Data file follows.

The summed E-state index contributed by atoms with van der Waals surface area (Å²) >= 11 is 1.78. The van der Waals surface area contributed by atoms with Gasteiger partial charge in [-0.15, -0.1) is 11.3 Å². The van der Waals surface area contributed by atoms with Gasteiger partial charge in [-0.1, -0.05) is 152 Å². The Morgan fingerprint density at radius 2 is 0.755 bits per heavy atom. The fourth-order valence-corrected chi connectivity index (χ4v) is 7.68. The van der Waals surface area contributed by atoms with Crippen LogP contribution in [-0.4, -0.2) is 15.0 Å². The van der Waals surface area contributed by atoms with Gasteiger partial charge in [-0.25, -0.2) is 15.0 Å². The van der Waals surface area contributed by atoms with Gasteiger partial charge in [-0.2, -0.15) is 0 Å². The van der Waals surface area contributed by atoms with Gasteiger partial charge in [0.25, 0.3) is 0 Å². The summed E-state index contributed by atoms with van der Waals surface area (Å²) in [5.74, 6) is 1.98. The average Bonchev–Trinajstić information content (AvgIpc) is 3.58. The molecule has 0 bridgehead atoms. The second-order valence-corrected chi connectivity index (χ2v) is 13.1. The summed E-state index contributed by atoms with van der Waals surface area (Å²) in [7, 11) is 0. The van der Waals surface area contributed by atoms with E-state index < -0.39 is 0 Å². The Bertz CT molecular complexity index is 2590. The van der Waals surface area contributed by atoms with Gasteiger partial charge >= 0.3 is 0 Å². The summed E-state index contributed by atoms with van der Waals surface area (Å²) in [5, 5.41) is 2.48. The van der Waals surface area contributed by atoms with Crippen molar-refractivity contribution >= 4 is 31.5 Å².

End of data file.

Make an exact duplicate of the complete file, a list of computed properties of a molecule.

The summed E-state index contributed by atoms with van der Waals surface area (Å²) >= 11 is 1.78. The van der Waals surface area contributed by atoms with Gasteiger partial charge in [-0.15, -0.1) is 11.3 Å². The van der Waals surface area contributed by atoms with Gasteiger partial charge in [-0.1, -0.05) is 152 Å². The Morgan fingerprint density at radius 2 is 0.755 bits per heavy atom. The fourth-order valence-corrected chi connectivity index (χ4v) is 7.68. The van der Waals surface area contributed by atoms with Crippen LogP contribution in [-0.4, -0.2) is 15.0 Å². The van der Waals surface area contributed by atoms with Gasteiger partial charge in [-0.25, -0.2) is 15.0 Å². The van der Waals surface area contributed by atoms with Gasteiger partial charge in [-0.2, -0.15) is 0 Å². The van der Waals surface area contributed by atoms with Gasteiger partial charge in [0.25, 0.3) is 0 Å². The summed E-state index contributed by atoms with van der Waals surface area (Å²) in [5.74, 6) is 1.98. The average Bonchev–Trinajstić information content (AvgIpc) is 3.58. The molecule has 0 bridgehead atoms. The second-order valence-corrected chi connectivity index (χ2v) is 13.1. The summed E-state index contributed by atoms with van der Waals surface area (Å²) in [7, 11) is 0. The van der Waals surface area contributed by atoms with E-state index < -0.39 is 0 Å². The Bertz CT molecular complexity index is 2590. The van der Waals surface area contributed by atoms with Gasteiger partial charge >= 0.3 is 0 Å². The summed E-state index contributed by atoms with van der Waals surface area (Å²) in [5, 5.41) is 2.48. The van der Waals surface area contributed by atoms with Crippen molar-refractivity contribution >= 4 is 31.5 Å².